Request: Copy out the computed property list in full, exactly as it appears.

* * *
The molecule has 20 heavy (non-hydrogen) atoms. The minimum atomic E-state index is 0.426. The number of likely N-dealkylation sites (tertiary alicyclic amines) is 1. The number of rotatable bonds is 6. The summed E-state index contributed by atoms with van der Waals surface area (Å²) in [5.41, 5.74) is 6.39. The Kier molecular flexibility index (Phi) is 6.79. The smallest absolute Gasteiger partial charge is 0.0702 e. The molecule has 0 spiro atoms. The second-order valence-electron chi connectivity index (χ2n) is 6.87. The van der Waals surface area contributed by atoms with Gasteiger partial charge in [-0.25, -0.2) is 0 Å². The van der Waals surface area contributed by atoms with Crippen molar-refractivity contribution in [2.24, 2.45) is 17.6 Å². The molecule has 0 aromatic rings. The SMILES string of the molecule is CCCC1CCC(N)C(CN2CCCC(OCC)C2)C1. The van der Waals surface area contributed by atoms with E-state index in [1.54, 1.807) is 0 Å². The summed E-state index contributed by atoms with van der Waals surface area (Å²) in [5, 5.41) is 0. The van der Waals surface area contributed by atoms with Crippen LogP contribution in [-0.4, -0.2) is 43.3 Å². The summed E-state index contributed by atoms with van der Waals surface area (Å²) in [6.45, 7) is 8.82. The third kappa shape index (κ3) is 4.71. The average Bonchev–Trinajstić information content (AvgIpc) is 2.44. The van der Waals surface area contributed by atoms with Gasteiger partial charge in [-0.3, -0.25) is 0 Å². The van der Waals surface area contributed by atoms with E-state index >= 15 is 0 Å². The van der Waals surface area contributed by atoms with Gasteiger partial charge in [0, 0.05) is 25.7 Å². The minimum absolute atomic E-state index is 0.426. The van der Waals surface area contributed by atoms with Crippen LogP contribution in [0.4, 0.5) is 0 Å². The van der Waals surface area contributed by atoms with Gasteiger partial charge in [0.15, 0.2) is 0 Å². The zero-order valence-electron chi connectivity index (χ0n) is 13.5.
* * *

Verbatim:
The molecule has 20 heavy (non-hydrogen) atoms. The minimum atomic E-state index is 0.426. The number of likely N-dealkylation sites (tertiary alicyclic amines) is 1. The number of rotatable bonds is 6. The summed E-state index contributed by atoms with van der Waals surface area (Å²) in [5.41, 5.74) is 6.39. The Kier molecular flexibility index (Phi) is 6.79. The smallest absolute Gasteiger partial charge is 0.0702 e. The molecule has 0 spiro atoms. The second-order valence-electron chi connectivity index (χ2n) is 6.87. The van der Waals surface area contributed by atoms with Gasteiger partial charge in [-0.25, -0.2) is 0 Å². The van der Waals surface area contributed by atoms with Crippen molar-refractivity contribution in [2.24, 2.45) is 17.6 Å². The molecule has 0 aromatic rings. The SMILES string of the molecule is CCCC1CCC(N)C(CN2CCCC(OCC)C2)C1. The van der Waals surface area contributed by atoms with E-state index in [1.54, 1.807) is 0 Å². The summed E-state index contributed by atoms with van der Waals surface area (Å²) in [5, 5.41) is 0. The van der Waals surface area contributed by atoms with Crippen LogP contribution in [-0.4, -0.2) is 43.3 Å². The summed E-state index contributed by atoms with van der Waals surface area (Å²) in [6.45, 7) is 8.82. The third kappa shape index (κ3) is 4.71. The average Bonchev–Trinajstić information content (AvgIpc) is 2.44. The van der Waals surface area contributed by atoms with Gasteiger partial charge in [-0.3, -0.25) is 0 Å². The van der Waals surface area contributed by atoms with E-state index >= 15 is 0 Å². The van der Waals surface area contributed by atoms with Gasteiger partial charge in [0, 0.05) is 25.7 Å². The minimum absolute atomic E-state index is 0.426. The van der Waals surface area contributed by atoms with Crippen LogP contribution in [0.4, 0.5) is 0 Å². The van der Waals surface area contributed by atoms with Gasteiger partial charge in [0.15, 0.2) is 0 Å². The zero-order valence-electron chi connectivity index (χ0n) is 13.5.